3. Organize your belongings by room and label your boxes. There’s nothing worse than unpacking on moving day just to remember that you threw everything into random boxes with no thought process behind it. This creates my least favorite thing – stress! Make the move easy on yourself – organize your belongings by room, place them in the correct boxes and bins, and label everything.
  4. Set up a moving truck and a storage locker. It’s likely you’ll need a moving truck on moving day, so look up the cost ahead of time, and choose a day and time for movers to arrive or to pick up the moving truck. It’ll be less costly to rent a moving van or trailer than it will be to hire a team of movers, but it just depends on how much help you need to move your items. And if everything won’t fit into your new apartment, look into renting out a storage locker to store your extra items!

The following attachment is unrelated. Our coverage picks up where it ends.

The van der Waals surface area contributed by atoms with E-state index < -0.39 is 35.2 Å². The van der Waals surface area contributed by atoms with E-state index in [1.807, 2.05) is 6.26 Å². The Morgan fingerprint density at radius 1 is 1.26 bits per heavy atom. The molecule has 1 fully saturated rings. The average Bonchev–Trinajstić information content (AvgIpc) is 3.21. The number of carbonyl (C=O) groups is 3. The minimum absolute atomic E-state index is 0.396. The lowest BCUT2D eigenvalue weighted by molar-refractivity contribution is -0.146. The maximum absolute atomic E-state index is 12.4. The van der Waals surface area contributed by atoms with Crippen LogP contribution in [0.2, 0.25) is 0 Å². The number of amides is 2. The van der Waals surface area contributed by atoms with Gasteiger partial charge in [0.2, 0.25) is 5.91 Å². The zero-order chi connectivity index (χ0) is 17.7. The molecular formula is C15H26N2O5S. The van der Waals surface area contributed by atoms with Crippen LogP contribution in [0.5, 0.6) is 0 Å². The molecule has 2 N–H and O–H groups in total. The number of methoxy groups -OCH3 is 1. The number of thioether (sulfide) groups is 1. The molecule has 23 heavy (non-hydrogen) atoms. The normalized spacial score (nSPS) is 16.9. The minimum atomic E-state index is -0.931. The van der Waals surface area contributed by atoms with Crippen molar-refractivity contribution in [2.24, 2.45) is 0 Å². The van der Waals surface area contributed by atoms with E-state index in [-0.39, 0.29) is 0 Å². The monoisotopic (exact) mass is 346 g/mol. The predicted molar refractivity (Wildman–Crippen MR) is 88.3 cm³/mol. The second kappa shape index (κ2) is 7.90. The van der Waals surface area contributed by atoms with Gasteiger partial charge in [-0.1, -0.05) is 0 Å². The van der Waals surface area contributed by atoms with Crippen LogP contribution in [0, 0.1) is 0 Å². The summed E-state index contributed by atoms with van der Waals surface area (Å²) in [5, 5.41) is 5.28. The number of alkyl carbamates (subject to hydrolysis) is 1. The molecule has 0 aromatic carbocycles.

STEP THREE: MOVING DAY

  1. Get an early start. A big mistake is underestimating how long it takes to move into an apartment. It’s time consuming, so the earlier the start, the better!
  2. Move in the big items first. Your couch, mattress, bedroom furniture, and kitchen table are all items that are considered “big.” Go ahead and get those pieces off of the moving truck and into the apartment – that way, you can get the heavy lifting over with and you can have a better idea of how your apartment will be laid out.